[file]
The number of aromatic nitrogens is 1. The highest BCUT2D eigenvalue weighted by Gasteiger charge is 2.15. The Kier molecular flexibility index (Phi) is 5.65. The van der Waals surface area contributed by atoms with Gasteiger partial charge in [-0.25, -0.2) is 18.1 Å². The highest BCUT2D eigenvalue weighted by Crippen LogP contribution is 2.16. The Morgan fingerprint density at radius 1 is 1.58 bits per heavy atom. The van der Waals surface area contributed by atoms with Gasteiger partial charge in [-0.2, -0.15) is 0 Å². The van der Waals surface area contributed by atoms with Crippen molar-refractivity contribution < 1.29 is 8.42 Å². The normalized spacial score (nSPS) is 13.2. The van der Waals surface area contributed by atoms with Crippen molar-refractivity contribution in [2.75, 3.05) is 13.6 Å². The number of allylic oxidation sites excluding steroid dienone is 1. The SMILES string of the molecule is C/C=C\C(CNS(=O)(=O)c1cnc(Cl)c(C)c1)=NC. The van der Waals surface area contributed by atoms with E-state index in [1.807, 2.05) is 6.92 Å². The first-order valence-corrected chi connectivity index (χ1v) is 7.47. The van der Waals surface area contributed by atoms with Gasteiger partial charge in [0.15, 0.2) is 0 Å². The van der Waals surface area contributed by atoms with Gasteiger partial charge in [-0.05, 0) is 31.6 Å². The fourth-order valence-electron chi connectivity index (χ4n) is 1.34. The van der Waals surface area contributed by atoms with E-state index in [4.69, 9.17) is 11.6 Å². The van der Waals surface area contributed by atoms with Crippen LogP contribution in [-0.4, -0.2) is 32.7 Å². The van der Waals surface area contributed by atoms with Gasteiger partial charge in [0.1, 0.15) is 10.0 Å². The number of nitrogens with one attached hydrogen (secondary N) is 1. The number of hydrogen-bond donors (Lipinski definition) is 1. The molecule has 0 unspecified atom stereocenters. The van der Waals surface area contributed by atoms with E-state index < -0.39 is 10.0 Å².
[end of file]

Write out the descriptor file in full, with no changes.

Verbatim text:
The number of aromatic nitrogens is 1. The highest BCUT2D eigenvalue weighted by Gasteiger charge is 2.15. The Kier molecular flexibility index (Phi) is 5.65. The van der Waals surface area contributed by atoms with Gasteiger partial charge in [-0.25, -0.2) is 18.1 Å². The highest BCUT2D eigenvalue weighted by Crippen LogP contribution is 2.16. The Morgan fingerprint density at radius 1 is 1.58 bits per heavy atom. The van der Waals surface area contributed by atoms with Gasteiger partial charge in [-0.2, -0.15) is 0 Å². The van der Waals surface area contributed by atoms with Crippen molar-refractivity contribution < 1.29 is 8.42 Å². The normalized spacial score (nSPS) is 13.2. The van der Waals surface area contributed by atoms with Crippen molar-refractivity contribution in [2.75, 3.05) is 13.6 Å². The number of allylic oxidation sites excluding steroid dienone is 1. The SMILES string of the molecule is C/C=C\C(CNS(=O)(=O)c1cnc(Cl)c(C)c1)=NC. The van der Waals surface area contributed by atoms with E-state index in [1.807, 2.05) is 6.92 Å². The first-order valence-corrected chi connectivity index (χ1v) is 7.47. The van der Waals surface area contributed by atoms with Gasteiger partial charge in [0.15, 0.2) is 0 Å². The van der Waals surface area contributed by atoms with Gasteiger partial charge in [-0.05, 0) is 31.6 Å². The fourth-order valence-electron chi connectivity index (χ4n) is 1.34. The van der Waals surface area contributed by atoms with E-state index in [4.69, 9.17) is 11.6 Å². The van der Waals surface area contributed by atoms with Crippen LogP contribution in [-0.4, -0.2) is 32.7 Å². The van der Waals surface area contributed by atoms with Gasteiger partial charge in [0.1, 0.15) is 10.0 Å². The number of nitrogens with one attached hydrogen (secondary N) is 1. The number of hydrogen-bond donors (Lipinski definition) is 1. The molecule has 0 unspecified atom stereocenters. The van der Waals surface area contributed by atoms with E-state index < -0.39 is 10.0 Å².